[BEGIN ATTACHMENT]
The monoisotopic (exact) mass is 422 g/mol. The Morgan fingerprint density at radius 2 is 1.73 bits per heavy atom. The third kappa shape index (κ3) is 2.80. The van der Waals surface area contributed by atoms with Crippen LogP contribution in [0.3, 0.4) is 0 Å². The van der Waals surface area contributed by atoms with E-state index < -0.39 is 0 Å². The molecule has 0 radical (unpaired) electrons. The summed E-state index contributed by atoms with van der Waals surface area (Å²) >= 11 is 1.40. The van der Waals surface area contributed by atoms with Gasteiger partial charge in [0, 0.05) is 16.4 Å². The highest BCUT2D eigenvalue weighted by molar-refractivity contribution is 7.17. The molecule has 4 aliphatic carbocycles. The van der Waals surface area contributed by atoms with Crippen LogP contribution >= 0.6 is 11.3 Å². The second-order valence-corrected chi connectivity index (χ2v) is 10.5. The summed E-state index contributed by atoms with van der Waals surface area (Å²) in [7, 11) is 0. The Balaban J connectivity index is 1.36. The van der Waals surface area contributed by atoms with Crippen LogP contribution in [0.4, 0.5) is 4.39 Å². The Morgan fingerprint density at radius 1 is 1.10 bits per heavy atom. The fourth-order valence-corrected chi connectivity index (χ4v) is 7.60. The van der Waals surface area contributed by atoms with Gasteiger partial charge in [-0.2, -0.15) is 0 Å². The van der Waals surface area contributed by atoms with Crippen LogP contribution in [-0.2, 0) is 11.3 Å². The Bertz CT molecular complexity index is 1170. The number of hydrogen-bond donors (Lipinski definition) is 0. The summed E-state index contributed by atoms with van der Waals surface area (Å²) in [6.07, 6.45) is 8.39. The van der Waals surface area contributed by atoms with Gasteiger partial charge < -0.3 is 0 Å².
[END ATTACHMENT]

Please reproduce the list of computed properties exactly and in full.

The monoisotopic (exact) mass is 422 g/mol. The Morgan fingerprint density at radius 2 is 1.73 bits per heavy atom. The third kappa shape index (κ3) is 2.80. The van der Waals surface area contributed by atoms with Crippen LogP contribution in [0.3, 0.4) is 0 Å². The van der Waals surface area contributed by atoms with E-state index < -0.39 is 0 Å². The molecule has 0 radical (unpaired) electrons. The summed E-state index contributed by atoms with van der Waals surface area (Å²) >= 11 is 1.40. The van der Waals surface area contributed by atoms with Gasteiger partial charge in [0, 0.05) is 16.4 Å². The highest BCUT2D eigenvalue weighted by molar-refractivity contribution is 7.17. The molecule has 4 aliphatic carbocycles. The van der Waals surface area contributed by atoms with Crippen LogP contribution >= 0.6 is 11.3 Å². The second-order valence-corrected chi connectivity index (χ2v) is 10.5. The summed E-state index contributed by atoms with van der Waals surface area (Å²) in [7, 11) is 0. The Balaban J connectivity index is 1.36. The van der Waals surface area contributed by atoms with Crippen LogP contribution in [0.4, 0.5) is 4.39 Å². The Morgan fingerprint density at radius 1 is 1.10 bits per heavy atom. The fourth-order valence-corrected chi connectivity index (χ4v) is 7.60. The van der Waals surface area contributed by atoms with Gasteiger partial charge in [-0.2, -0.15) is 0 Å². The van der Waals surface area contributed by atoms with Crippen LogP contribution in [-0.2, 0) is 11.3 Å². The Bertz CT molecular complexity index is 1170. The number of hydrogen-bond donors (Lipinski definition) is 0. The summed E-state index contributed by atoms with van der Waals surface area (Å²) in [6.07, 6.45) is 8.39. The van der Waals surface area contributed by atoms with Gasteiger partial charge < -0.3 is 0 Å².